Sometimes the question is more important than the answer. Periodically, in the midst of a teaching session, I would ask myself this question: How much does the quality of my teaching really matter in the overall education of my students?
Considering all the potential factors which could determine how well or much a student might learn, how big a difference could the time a student spent with me really make? Relative to everything else that might be going on in a student’s life imprinting itself on mind and body, if I imagined myself to be responsible for 2% of a student’s total learning in any given year, I would be claiming a lot.
If you believe in compound interest, 2% is a lot. A 2% increase in knowledge compounded annually, will produce a life-changing increase in knowledge of 65% over a 25-year period (according to my compound interest calculator). Put another way, at the risk of sounding biblical, good teachers plant seeds which they have sound reason to hope will grow over time and make a difference in the lives of those they’ve taught.
But the answer isn’t what is important about asking this question. The question is important in its own right, even without an answer, because it reminds teachers of the limitations of their short-term influence.
Why should teachers remind themselves of their limitations? For one thing, it’s a mental health issue. In my experience, wherever teachers gather the phrase “burn out” is used all too frequently and glibly, but teachers do need to pace themselves. There is no limit to how much work any individual might put into teaching. No matter how much or how well you might do, when it comes to teaching there is always room to say I could have done more or better.
And there are no limits to what we might imagine the effect of a teacher might be. Unfortunately, when we fail to achieve fantastic, imaginary goals, it is a typical human response to do less rather than as much as we are able. The Danes are repeatedly identified in global surveys (much to their own surprise) as the happiest in the world. The reason they score so well on happiness tests is their modest expectations. Maintaining low expectations shouldn’t be an objective, but teachers need to allow themselves to enjoy the satisfaction of their achievements--even if those achievements might not count as world-changing or award-winning in anyone’s books. Being able to say “that went pretty well” at the end of a class is a monumental moment in a teacher’s life, and the accumulation of those positive memories, the why and how and wherefore of them, is what makes good teachers good teachers.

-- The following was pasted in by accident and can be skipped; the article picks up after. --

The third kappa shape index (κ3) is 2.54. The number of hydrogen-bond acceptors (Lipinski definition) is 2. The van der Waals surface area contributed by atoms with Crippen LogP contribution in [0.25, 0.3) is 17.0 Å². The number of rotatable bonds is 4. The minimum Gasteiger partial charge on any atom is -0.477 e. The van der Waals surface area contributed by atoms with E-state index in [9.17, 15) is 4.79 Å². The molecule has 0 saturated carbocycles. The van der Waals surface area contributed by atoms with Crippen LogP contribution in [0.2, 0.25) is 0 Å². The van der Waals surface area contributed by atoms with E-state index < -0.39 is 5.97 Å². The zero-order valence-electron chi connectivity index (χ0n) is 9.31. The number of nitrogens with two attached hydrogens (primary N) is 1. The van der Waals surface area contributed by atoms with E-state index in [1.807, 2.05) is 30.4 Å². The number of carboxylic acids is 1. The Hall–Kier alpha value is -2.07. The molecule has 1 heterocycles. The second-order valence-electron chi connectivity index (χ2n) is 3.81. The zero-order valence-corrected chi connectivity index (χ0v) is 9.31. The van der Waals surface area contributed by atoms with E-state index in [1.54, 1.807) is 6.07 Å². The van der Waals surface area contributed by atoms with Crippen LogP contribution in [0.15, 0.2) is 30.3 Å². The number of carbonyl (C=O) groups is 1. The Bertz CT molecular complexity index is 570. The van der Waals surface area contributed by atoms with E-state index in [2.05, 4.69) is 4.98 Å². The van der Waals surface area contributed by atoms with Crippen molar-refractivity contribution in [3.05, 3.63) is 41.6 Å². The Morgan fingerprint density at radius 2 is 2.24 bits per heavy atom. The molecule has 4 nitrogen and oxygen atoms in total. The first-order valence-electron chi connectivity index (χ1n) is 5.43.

There is another, and perhaps more important reason, that teachers need to question and recognize the limitations of their influence: it’s focus. Teachers need a version of The Serenity Prayer. You know, the one that alcoholics recite: “grant me the serenity to accept the things I cannot change; courage to change the things I can, and the wisdom to know the difference.”
With teachers courage matters, but they also need determination, conviction, passion, optimism, idealism, skill, concentration and focus to do what they can do, taking care of the details, the immediate, the one-on-one, the minutia, being on time, well prepared, creative and caring, without being distracted and overwhelmed by what they can’t control or do anything about at the moment. I recently heard a Navy SEAL being interviewed (he was part of the team that assassinate Osama Bin Ladin). He described losing his courage, freezing up, unable to move while in the middle of a rock-climbing exercise. The instructor rappelled over to him and reminded him “your universe is three square feet.” The trick is to stay focussed on the three square feet that matter right now, finding the next crevice and toe hold, and avoiding the paralysis of thinking about all those things that could happen, that might go wrong, that you can’t do anything about. It is difficult to recognize and easy to forget how hard and how essential it is for teachers to stay focussed on what they want to achieve in the moment. How much you matter doesn't matter! What matters is what you are doing right now!